The Real Duty of the Board of Directors

Robert G. Eccles and Tim Youmans argue that a board's primary duty is not to the shareholders, but to the corporation itself.
by Robert G. Eccles & Tim Youmans

We routinely hear board directors, CEOs, and CFOs of publicly-listed corporations refer to shareholders as owners of the corporation. Under this thinking, it is natural to conclude that the board’s duty is to its shareholders. Contrary to this popular belief, however, a board’s real duty is to the interests of the corporation itself.

As one of us responded in a recent interview with John Authers of the Financial Times, “The shareholders don’t actually own the corporation. They own shares in the corporation. The corporation owns itself.”

Clarifying this common misunderstanding about the ownership of modern corporations is a central point of our new paper, Materiality in Corporate Governance: The Statement of Significant Audiences and Materiality. Aiming to improve corporations’ public disclosures, we argue that the board should publish an annual statement in which it identifies the significant audiences for the corporation’s vitality and long-term success. This clearly includes shareholders, but it could include other stakeholders, such as employees. This is simply about transparency in the purpose the board sees for the corporation.

Citing the work of Adolf A. Berle and Gardiner Means, whose 1932 book The Modern Corporation and Private Property has been lauded as the most important business book of all time, our paper unveils new research on the legal framework underpinning fiduciary duty around the world. In the two dozen countries analyzed so far, the principles of limited liability, separate corporate personhood, and the primacy of directors’ duty to the corporation are universal.

From Russia to China to Brazil to India to the United Kingdom, the notion of directors’ duty to shareholders is always separate from, and never superior to, directors’ duty to the corporation as a separate legal “person.” Even in the United States, a director’s duty to shareholders is at best co-equal with, but not above, the duty to the potentially immortal corporate person.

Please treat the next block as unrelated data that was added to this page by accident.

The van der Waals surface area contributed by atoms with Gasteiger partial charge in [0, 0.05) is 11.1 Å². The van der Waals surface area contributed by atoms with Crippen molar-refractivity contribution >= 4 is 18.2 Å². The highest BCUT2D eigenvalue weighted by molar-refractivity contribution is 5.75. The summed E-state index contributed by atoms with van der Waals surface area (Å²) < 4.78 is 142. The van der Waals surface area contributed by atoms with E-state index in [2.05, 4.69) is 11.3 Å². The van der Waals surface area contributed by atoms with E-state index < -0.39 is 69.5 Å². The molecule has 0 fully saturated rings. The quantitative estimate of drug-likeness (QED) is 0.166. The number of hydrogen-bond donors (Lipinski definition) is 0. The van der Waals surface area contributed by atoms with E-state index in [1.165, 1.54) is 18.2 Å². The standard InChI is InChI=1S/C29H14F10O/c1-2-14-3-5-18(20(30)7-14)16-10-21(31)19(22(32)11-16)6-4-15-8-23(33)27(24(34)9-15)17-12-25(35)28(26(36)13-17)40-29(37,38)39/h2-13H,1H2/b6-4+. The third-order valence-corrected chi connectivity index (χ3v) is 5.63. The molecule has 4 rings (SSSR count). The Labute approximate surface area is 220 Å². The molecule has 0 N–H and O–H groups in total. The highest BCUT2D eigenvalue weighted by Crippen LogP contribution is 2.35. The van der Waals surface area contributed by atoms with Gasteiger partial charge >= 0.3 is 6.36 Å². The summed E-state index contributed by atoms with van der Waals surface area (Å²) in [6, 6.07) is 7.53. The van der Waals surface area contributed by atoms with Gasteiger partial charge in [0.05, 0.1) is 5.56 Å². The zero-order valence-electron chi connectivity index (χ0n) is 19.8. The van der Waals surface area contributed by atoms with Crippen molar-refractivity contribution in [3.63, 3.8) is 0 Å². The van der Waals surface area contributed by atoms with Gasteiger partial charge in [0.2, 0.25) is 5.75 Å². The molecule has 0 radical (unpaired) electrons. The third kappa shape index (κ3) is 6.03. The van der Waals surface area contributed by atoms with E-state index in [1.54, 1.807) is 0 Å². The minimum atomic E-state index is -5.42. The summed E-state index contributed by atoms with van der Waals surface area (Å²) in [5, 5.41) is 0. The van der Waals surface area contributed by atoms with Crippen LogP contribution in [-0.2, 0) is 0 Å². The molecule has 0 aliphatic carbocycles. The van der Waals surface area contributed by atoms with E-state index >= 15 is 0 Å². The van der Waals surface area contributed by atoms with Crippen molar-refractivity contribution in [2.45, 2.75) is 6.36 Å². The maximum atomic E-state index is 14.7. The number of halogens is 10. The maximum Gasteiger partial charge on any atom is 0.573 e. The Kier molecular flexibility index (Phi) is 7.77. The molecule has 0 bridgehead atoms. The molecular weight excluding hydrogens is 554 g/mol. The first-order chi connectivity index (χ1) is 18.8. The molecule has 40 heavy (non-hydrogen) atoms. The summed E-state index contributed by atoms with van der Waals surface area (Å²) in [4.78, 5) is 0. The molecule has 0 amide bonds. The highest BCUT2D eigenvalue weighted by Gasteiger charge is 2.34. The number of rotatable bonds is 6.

Shareholders own a tradable set of rights: to vote, to claim residual assets, and to receive the wages of capital. These rights are free from the burdens of ownership. Shareholders thus become temporary, while the corporation is permanent—controlled not by shareholders, but by the board of directors.

Under a legal doctrine known as the business judgment rule, directors can take into account the interests of other stakeholders if they are in the best interest of the corporation. In our paper, we aim to broaden the understanding of directors’ fiduciary duty and to provide directors with a new concept to narrow and focus their judgment, by asking first “Material to whom?” in their responsibility to define materiality for reporting and strategy. We call this the Statement of Significant Audiences and Materiality, or simply The Statement.

No matter how big the corporation, it has limited resources. Thus, the board has a responsibility to determine which audiences can help the corporation to create value over the short, medium, and long term. These audiences will be privileged for resource allocation purposes, and they will determine what the company deems to be material for reporting purposes. If the board decides, for example, that only short-term shareholders matter, then only short-term financial results are material. But if employees are also a significant audience, then human capital issues become material as well.

The Statement, a simple one-page annual declaration by the board, is values-neutral. The board can decide which, if any, environmental, social, and governance issues are material. All we are asking for is transparency about the board’s view of the role of its corporation in society.

About the authors: Robert G. Eccles is a professor of management practice at Harvard Business School, and Tim Youmans is a researcher at Harvard Business School. The Statement idea was first published in Chapter 5: “Materiality” in author Eccles’ recent book, The Integrated Reporting Movement: Meaning, Momentum, Motives, and Materiality (Wiley, 2014), to which Youmans was a significant contributor. They are research collaborators and global experts in materiality. They can be reached at and

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